National Repository of Grey Literature 20 records found  1 - 10next  jump to record: Search took 0.01 seconds. 
Separation Anxiety
Poživilová, Alena ; Fiala Šebková, Naděžda (advisor) ; Chmelíková, Eva (referee)
The purpose of the thesis was to develop a scientific review, as comprehensive as possible, of literature on separation anxiety in dogs. Separation anxiety is one of the most common behavioral disorders in domestic dogs. The thesis is of compilation nature. First, separation anxiety is described and explained as an independent concept in problematic behaviour of dogs. Further, the incidence and frequency of this behavioral disorder in the dog population are described, including risk factors that precede the onset of this behavioral disorder. Many risk factors exist, which are described in detail in the thesis. Both main and secondary symptoms are described; excretion, destructiveness, hypersalivation, and vocalization. The thesis also includes a chapter on the diagnosis of separation anxiety. This chapter describes how to proceed in an effort to remedy separation anxiety, and what the owner should arrange, what he/she should be attentive to and take care of. Prevention is discussed in the subsequent chapter. The final part of the review is focused on the therapy of separation anxiety. Possible therapies include behavioral desensitisation, modification of the behaviour, and reduction of dependence on the owner. For the therapy to be as efficient as possible, pharmacotherapy is recommended. The thesis describes treatment with clomipramine, potassium clorazepate in combination with fluoxetine, fluoxetine and diazepam. However, it is more advisable to prevent separation anxiety by the very choice of a suitable dog (characteristics of the individual, its temperament, and the breed), and by responsible education on part of the owner.
CEA in breeds used for dog-assisted activities and therapies
Tipková, Zuzana ; Sedláková, Vladimíra (advisor) ; Fiala Šebková, Naděžda (referee)
Collie Eye Anomaly (CEA) is an inherited disease that primarily affects herding dog breeds such as Smooth and Rough Collie, Border Collie, Shetland Sheepdog and Australian Shepherd, as well as Nova Scotia Duck Tolling Retriever. All these breeds can be used for dog-assisted activities, some individuals are also suitable for dog-assisted therapies. In the literature I found general information about the history, symptoms, diagnosis, mode of inheritance, genetic testing of the predisposed breeds. CEA was first described in the 50s of the 20th century. Manifestations of CEA vary widely and therefore it has not been known that a variety of symptoms is caused by one disease for a long time. Choroidal hypoplasia is the characteristic sign, furthermore may be present: coloboma, tortuosity of the retinal blood vessels, intraocular hemorrhage and retinal detachment leading to blindness. CEA cannot be cured. It is recommended to perform an early diagnosis, which is possible from 6 to 8 weeks of age, because the defect can be covered by later pigmentation in older pups and ocular fundus of the dog then appears normal. At first dog breeders did not pay much attention to this anomaly, because it is a small percentage of individuals who become completely blind as a consequence of that disease. Carriers of CEA have no symptoms, but their offspring may inherit a severe form of CEA. We cannot exclude affected individuals from breeding program in the breeds with high prevalence of CEA since it would reduce genetic diversity. It is an autosomal recessive disease caused by mutation in the NHEJ1 gene. After the causative mutation was found, a two-step PCR assay, which uses two primer pairs to quickly detect the mutation in chromosomes, was developed. The latest molecular methods for the diagnosis of CEA include simplified analysis of the deletion without DNA isolation and rapid genotyping technique based on SYBR Green real-time PCR. Genetic tests are available in many countries now and so breeders can control the health of their dogs.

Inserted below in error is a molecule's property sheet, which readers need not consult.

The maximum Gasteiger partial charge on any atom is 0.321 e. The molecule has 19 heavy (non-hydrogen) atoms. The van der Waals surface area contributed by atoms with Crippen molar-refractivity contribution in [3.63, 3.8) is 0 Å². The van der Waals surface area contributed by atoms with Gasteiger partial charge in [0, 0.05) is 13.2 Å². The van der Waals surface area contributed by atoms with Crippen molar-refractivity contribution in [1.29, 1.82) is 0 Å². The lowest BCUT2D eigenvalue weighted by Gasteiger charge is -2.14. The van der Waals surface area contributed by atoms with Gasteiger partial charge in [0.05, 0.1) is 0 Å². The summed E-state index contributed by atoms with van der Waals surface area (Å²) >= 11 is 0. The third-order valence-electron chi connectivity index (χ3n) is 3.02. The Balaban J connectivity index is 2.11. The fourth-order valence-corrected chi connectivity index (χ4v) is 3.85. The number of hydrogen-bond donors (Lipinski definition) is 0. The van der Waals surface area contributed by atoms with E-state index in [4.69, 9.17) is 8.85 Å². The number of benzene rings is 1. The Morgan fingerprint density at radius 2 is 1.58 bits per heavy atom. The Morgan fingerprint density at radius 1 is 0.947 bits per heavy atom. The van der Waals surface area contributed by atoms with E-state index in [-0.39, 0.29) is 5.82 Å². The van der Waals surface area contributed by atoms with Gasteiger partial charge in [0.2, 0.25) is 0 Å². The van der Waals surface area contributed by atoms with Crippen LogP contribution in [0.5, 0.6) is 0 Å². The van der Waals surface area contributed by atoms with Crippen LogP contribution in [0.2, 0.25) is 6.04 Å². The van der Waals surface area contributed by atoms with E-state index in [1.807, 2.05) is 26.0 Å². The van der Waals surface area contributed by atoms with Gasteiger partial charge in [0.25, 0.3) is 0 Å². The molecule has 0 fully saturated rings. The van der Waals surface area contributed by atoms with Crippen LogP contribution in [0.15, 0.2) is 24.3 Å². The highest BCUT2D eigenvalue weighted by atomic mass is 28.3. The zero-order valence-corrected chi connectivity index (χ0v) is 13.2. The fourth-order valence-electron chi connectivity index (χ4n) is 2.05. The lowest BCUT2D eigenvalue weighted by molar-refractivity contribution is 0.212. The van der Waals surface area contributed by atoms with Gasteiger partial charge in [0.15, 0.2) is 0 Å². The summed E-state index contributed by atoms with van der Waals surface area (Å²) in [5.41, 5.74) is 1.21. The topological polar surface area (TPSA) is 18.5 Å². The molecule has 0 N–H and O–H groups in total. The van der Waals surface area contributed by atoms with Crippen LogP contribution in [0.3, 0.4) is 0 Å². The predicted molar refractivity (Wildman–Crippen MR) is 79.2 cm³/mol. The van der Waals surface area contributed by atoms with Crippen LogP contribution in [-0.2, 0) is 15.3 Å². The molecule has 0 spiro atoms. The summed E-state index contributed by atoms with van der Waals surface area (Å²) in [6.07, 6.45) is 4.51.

Bitchs pregnancy and aftercare about bitch and her puppies
Šírková, Eliška ; Chmelíková, Eva (advisor) ; Fiala Šebková, Naděžda (referee)
The period from the beginning of rutting, mating, pregnancy to birth and following birth time is a difficult period for the whole female dogs organism. The reproductive activity of a female dog is characteristic by physiological, ethological and somatic changes corresponding to each stage of this period. After setting of suitable time of mating, the progesteron level is detected by sampling of peripheral blood. Possible is also assessment of number of foetus by X-ray in time when puppies have ossified bones. Both of these methods can prove not only frequency of litters but also possible complications from side of mother or puppy. The hormonal activity is an important part of genitals during the pregnancy. Their activity and central control are an important factor for a normal development of a foetus and for a physiological birth. Some complications can happen during the birth because of the material or fetal causes. Material causes occur more than fetal ones and the most frequent complication is lack of contraction of the uterine muscles or the narrow pelvis. Fetal causes are less frequent but they are more serious. It can occur to wrong posture of a puppy in birth canals or a foetus can be abnormal big.
Problematic behaviour in shelter dogs
Kubíková, Kateřina ; Fiala Šebková, Naděžda (advisor) ; Chmelíková, Eva (referee)
The aim was to create the most comprehensive scientific literature review on the topic of problematic dog behavior in the shelters. The work defines physiological and psychological needs of the dog and its natural behavior. There is described the influence of stress, most frequented causes and consequences and different types of behavior problems, which we can meet in dogshelters. Further are the factors that influence the behavior of the dog in the shelter, and the factors that increase the chance of a dog to be adopted. This chapter describes the issue of overpopulation of dogs in the world and castration and sterilization programs to control animal population. The next part deals with the possible problems that may occur after the dog is adopted by new owner, especially if the owner already have other dogs or children. The final part of the review focuses on euthanasia, which is compared to the situation in the Czech Republic and abroad. Problems that may occur after the adoption of a dog from a shelter can be prevented by choosing a suitable dog due of the physical and time schedule of the owner and his experiences with dogs.